D 2005 Elsevier Inc. All rights reserved.
YNIMG-02951; No. of pages: 9; 4C:
NeuroImage 25 (2005) 1068– 1076

Amygdala activity can be modulated by unexpected chord functions during music listening
Stefan Koelsch(a,b), Thomas Fritz (a) and Gottfried Schlaug (c)
aJunior Research GroupNeurocognition of Music,Max Planck Institute for Human Cognitive and Brain Science, Leipzig,Germany,
bDepartment of Psychology,University of Sussex, Brighton,UK and cDepartment of Neurology,Music andNeuroimaging Laboratory,
Beth Israel Deaconess Medical Center and HarvardMedical School, Boston,USA
Correspondence to Stefan Koelsch, PhD, Leader Independent Junior Research Group,Max-Planck-Institute for Human Cognitive and Brain Sciences, Stephanstr.1a 04103 Leipzig,Germany
Tel: +49 341355 21711; fax: +49 341355 217 30; e-mail:
Received14 September 2008; accepted 23 September 2008
Numerous earlier studies have investigated the cognitive
processing of musical syntax with regular and irregular chord sequences.
However, irregular sequences may also be perceived as unexpected, and therefore have a di¡erent emotional valence than regular sequences.We provide behavioral data showing that irregular chord functions presented in chord sequence paradigms are perceived as less pleasant than regular sequences. A reanalysis of functional MRI data showed increased blood oxygen leveldependent signal changes bilaterally in the amygdala in response to music-syntactically irregular (compared with regular) chord functions.The combineddata indicate thatmusic-syntactically irregular events elicit brain activity related to emotional processes, and that, in addition to intensely pleasurable music or highly unpleasant music, single chord functions can also modulate amygdala activity.

NeuroReport 19:1815^1819 c 2008 Wolters Kluwer Health | Lippincott Williams &Wilkins.

Towards a neural basis of music-evoked emotions
Stefan Koelsch
Cluster of Excellence ‘‘Languages of Emotion’’, Freie Universität Berlin, Habelschwerdter Allee 45, 14195 Berlin, Germany
Music is capable of evoking exceptionally strong emotions and of reliably affecting the mood of individuals. Functional neuroimaging and lesion studies show that music-evoked emotions can modulate activity in virtually all limbic and paralimbic brain structures. These structures are crucially involved in the initiation, generation, detection, maintenance, regulation and termination of emotions that have survival value for the individual and the species. Therefore, at least some music-evoked emotions involve the very core of evolutionarily adaptive neuroaffective mechanisms. Because dysfunctions in these structures are related to emotional disorders, a better understanding of music-evoked emotions and their neural correlates can lead to amore systematic and effective use of music in therapy.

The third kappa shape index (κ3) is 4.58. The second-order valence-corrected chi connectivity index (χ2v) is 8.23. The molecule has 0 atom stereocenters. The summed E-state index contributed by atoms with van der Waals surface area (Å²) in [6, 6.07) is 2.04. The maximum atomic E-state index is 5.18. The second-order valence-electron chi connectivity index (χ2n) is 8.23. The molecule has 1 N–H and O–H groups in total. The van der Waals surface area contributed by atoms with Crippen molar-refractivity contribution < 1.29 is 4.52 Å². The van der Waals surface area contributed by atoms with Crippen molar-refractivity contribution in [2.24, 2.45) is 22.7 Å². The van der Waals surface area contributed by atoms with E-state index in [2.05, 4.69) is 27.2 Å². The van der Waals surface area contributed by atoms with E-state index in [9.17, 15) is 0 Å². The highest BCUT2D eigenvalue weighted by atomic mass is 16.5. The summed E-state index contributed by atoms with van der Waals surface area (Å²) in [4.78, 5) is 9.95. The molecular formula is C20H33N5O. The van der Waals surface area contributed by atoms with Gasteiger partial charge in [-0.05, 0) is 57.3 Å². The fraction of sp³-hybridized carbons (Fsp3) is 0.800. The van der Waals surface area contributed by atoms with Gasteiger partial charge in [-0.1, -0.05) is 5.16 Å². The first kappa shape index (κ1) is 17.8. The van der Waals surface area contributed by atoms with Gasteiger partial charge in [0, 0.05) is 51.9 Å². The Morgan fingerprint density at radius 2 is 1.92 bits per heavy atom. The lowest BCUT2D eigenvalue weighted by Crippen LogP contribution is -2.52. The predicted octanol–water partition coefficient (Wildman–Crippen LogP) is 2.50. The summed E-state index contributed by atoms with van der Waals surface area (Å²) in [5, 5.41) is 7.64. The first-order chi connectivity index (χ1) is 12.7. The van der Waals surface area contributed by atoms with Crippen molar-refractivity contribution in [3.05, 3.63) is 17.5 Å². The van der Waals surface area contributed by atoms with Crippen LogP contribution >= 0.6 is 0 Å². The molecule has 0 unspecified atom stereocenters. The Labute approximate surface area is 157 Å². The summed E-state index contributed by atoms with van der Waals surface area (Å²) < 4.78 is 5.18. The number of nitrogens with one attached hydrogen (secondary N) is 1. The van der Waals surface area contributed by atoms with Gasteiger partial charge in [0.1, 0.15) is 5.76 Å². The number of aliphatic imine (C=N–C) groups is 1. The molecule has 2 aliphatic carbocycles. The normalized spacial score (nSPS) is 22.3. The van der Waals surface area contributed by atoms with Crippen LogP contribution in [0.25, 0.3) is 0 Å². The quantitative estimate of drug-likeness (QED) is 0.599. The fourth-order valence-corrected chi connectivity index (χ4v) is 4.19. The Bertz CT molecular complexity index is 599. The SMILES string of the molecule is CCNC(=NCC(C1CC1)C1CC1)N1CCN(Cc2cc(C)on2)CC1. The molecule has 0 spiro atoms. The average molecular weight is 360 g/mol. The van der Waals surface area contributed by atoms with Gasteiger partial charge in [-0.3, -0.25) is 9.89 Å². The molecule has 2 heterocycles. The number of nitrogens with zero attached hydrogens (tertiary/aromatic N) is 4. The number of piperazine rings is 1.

Trends in Cognitive Sciences Vol.14 No. 3, 131-137

Zu diesem Artikel und den 7Cs siehe meine Kritik HIER

A Neuroscientific Perspective on Music Therapy
Stefan Koelsch
Department of Psychology, University of Sussex, Falmer, Brighton, United Kingdom
During the last years, a number of studies demonstrated thatmusic listening (and even more so music production) activates a multitude of brain structures involved in cognitive, sensorimotor, and emotional processing. For example, music engages sensory processes, attention, memory-related processes, perception-actionmediation (“mirror neuron system” activity), multisensory integration, activity changes in core areas of emotional processing, processing of musical syntax and musical meaning, and social cognition. It is likely that the engagement of these processes by music can have beneficial effects on the psychological and physiological health of individuals, although the mechanisms underlying such effects are currently not well understood. This article gives a brief overview of factors contributing to the effects of music-therapeutic work. Then, neuroscientific studies using music to investigate emotion, perception-action mediation (“mirror function”), and social cognition are reviewed, including illustrations of the relevance of these domains for music therapy.

The Neurosciences and Music III—Disorders and Plasticity: Ann. N.Y. Acad. Sci. 1169: 374–384 (2009).
doi: 10.1111/j.1749-6632.2009.04592.x c 2009 New York Academy of Sciences.